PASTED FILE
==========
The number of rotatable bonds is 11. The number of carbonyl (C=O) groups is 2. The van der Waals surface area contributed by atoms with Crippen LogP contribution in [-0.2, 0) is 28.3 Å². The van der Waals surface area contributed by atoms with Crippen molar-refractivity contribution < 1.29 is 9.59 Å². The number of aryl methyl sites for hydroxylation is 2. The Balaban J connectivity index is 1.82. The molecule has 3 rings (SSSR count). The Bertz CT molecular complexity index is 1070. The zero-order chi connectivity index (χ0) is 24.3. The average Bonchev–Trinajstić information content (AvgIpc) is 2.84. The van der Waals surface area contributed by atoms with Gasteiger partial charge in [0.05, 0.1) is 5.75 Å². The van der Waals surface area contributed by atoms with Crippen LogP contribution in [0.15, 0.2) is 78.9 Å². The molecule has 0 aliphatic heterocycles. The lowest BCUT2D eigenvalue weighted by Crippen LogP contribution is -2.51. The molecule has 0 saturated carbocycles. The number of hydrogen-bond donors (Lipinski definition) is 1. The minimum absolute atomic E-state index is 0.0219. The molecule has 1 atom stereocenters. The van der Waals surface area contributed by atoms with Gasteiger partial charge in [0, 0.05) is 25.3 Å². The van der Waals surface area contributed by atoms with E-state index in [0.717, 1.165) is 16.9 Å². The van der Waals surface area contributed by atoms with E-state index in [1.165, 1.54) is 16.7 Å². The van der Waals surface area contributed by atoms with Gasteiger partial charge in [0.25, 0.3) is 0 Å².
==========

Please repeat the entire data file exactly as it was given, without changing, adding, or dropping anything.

The number of rotatable bonds is 11. The number of carbonyl (C=O) groups is 2. The van der Waals surface area contributed by atoms with Crippen LogP contribution in [-0.2, 0) is 28.3 Å². The van der Waals surface area contributed by atoms with Crippen molar-refractivity contribution < 1.29 is 9.59 Å². The number of aryl methyl sites for hydroxylation is 2. The Balaban J connectivity index is 1.82. The molecule has 3 rings (SSSR count). The Bertz CT molecular complexity index is 1070. The zero-order chi connectivity index (χ0) is 24.3. The average Bonchev–Trinajstić information content (AvgIpc) is 2.84. The van der Waals surface area contributed by atoms with Gasteiger partial charge in [0.05, 0.1) is 5.75 Å². The van der Waals surface area contributed by atoms with Crippen LogP contribution in [0.15, 0.2) is 78.9 Å². The molecule has 0 aliphatic heterocycles. The lowest BCUT2D eigenvalue weighted by Crippen LogP contribution is -2.51. The molecule has 0 saturated carbocycles. The number of hydrogen-bond donors (Lipinski definition) is 1. The minimum absolute atomic E-state index is 0.0219. The molecule has 1 atom stereocenters. The van der Waals surface area contributed by atoms with Gasteiger partial charge in [0, 0.05) is 25.3 Å². The van der Waals surface area contributed by atoms with E-state index in [0.717, 1.165) is 16.9 Å². The van der Waals surface area contributed by atoms with E-state index in [1.165, 1.54) is 16.7 Å². The van der Waals surface area contributed by atoms with Gasteiger partial charge in [0.25, 0.3) is 0 Å².